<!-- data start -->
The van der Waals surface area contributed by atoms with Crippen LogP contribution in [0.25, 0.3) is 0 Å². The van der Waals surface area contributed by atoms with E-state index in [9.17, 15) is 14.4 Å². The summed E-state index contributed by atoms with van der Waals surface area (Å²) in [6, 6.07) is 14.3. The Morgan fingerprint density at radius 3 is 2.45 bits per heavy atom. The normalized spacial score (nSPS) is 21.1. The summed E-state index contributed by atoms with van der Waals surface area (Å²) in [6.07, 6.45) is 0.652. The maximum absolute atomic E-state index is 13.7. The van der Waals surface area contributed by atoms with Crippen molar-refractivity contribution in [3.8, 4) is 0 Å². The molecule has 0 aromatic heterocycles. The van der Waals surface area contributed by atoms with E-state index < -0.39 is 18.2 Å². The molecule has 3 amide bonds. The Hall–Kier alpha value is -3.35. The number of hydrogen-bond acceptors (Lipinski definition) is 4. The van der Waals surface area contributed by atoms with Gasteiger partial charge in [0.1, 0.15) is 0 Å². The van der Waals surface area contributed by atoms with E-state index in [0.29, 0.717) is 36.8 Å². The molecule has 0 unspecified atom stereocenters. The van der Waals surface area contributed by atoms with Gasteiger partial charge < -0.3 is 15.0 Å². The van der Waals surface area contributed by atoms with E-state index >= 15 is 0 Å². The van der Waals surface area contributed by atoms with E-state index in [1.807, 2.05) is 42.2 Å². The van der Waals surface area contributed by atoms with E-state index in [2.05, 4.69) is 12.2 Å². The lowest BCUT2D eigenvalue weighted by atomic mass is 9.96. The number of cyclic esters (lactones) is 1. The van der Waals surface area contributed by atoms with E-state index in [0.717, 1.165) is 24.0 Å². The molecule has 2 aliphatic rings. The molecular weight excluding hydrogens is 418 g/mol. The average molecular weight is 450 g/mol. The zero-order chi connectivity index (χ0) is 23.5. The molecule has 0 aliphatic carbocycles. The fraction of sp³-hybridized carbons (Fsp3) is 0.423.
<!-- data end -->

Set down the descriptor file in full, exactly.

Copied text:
The van der Waals surface area contributed by atoms with Crippen LogP contribution in [0.25, 0.3) is 0 Å². The van der Waals surface area contributed by atoms with E-state index in [9.17, 15) is 14.4 Å². The summed E-state index contributed by atoms with van der Waals surface area (Å²) in [6, 6.07) is 14.3. The Morgan fingerprint density at radius 3 is 2.45 bits per heavy atom. The normalized spacial score (nSPS) is 21.1. The summed E-state index contributed by atoms with van der Waals surface area (Å²) in [6.07, 6.45) is 0.652. The maximum absolute atomic E-state index is 13.7. The van der Waals surface area contributed by atoms with Crippen molar-refractivity contribution in [3.8, 4) is 0 Å². The molecule has 0 aromatic heterocycles. The van der Waals surface area contributed by atoms with E-state index < -0.39 is 18.2 Å². The molecule has 3 amide bonds. The Hall–Kier alpha value is -3.35. The number of hydrogen-bond acceptors (Lipinski definition) is 4. The van der Waals surface area contributed by atoms with Gasteiger partial charge in [0.1, 0.15) is 0 Å². The van der Waals surface area contributed by atoms with E-state index in [0.29, 0.717) is 36.8 Å². The molecule has 0 unspecified atom stereocenters. The van der Waals surface area contributed by atoms with Gasteiger partial charge < -0.3 is 15.0 Å². The van der Waals surface area contributed by atoms with E-state index >= 15 is 0 Å². The van der Waals surface area contributed by atoms with E-state index in [1.807, 2.05) is 42.2 Å². The van der Waals surface area contributed by atoms with E-state index in [2.05, 4.69) is 12.2 Å². The lowest BCUT2D eigenvalue weighted by atomic mass is 9.96. The number of cyclic esters (lactones) is 1. The van der Waals surface area contributed by atoms with E-state index in [0.717, 1.165) is 24.0 Å². The molecule has 2 aliphatic rings. The molecular weight excluding hydrogens is 418 g/mol. The average molecular weight is 450 g/mol. The zero-order chi connectivity index (χ0) is 23.5. The molecule has 0 aliphatic carbocycles. The fraction of sp³-hybridized carbons (Fsp3) is 0.423.